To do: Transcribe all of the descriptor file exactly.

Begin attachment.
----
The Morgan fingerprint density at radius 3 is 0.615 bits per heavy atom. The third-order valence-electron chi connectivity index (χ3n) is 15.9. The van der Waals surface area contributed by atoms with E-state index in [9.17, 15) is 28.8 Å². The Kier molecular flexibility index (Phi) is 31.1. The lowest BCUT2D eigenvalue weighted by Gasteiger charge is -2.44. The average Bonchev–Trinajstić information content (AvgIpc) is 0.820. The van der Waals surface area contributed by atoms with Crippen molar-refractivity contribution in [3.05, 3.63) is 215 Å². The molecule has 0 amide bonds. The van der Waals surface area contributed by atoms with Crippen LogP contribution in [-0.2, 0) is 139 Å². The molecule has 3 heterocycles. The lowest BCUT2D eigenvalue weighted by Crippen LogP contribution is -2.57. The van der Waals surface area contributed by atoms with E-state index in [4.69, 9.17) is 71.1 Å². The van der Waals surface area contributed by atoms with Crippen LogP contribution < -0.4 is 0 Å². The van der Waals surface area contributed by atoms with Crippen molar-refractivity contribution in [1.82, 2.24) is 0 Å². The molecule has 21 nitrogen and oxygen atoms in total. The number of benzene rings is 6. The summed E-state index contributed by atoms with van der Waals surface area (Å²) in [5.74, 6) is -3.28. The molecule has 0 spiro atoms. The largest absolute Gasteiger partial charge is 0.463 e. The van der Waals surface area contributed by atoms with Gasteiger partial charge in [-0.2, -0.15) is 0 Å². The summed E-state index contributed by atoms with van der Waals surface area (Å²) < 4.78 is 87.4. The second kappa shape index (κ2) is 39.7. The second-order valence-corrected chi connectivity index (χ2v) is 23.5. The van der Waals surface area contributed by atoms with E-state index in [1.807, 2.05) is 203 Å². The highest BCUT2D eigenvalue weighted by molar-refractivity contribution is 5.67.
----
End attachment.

The Morgan fingerprint density at radius 3 is 0.615 bits per heavy atom. The third-order valence-electron chi connectivity index (χ3n) is 15.9. The van der Waals surface area contributed by atoms with E-state index in [9.17, 15) is 28.8 Å². The Kier molecular flexibility index (Phi) is 31.1. The lowest BCUT2D eigenvalue weighted by Gasteiger charge is -2.44. The average Bonchev–Trinajstić information content (AvgIpc) is 0.820. The van der Waals surface area contributed by atoms with Crippen molar-refractivity contribution in [3.05, 3.63) is 215 Å². The molecule has 0 amide bonds. The van der Waals surface area contributed by atoms with Crippen LogP contribution in [-0.2, 0) is 139 Å². The molecule has 3 heterocycles. The lowest BCUT2D eigenvalue weighted by Crippen LogP contribution is -2.57. The van der Waals surface area contributed by atoms with E-state index in [4.69, 9.17) is 71.1 Å². The van der Waals surface area contributed by atoms with Crippen LogP contribution < -0.4 is 0 Å². The van der Waals surface area contributed by atoms with Crippen molar-refractivity contribution in [1.82, 2.24) is 0 Å². The molecule has 21 nitrogen and oxygen atoms in total. The number of benzene rings is 6. The summed E-state index contributed by atoms with van der Waals surface area (Å²) in [5.74, 6) is -3.28. The molecule has 0 spiro atoms. The largest absolute Gasteiger partial charge is 0.463 e. The van der Waals surface area contributed by atoms with Gasteiger partial charge in [-0.2, -0.15) is 0 Å². The summed E-state index contributed by atoms with van der Waals surface area (Å²) < 4.78 is 87.4. The second kappa shape index (κ2) is 39.7. The second-order valence-corrected chi connectivity index (χ2v) is 23.5. The van der Waals surface area contributed by atoms with E-state index in [1.807, 2.05) is 203 Å². The highest BCUT2D eigenvalue weighted by molar-refractivity contribution is 5.67.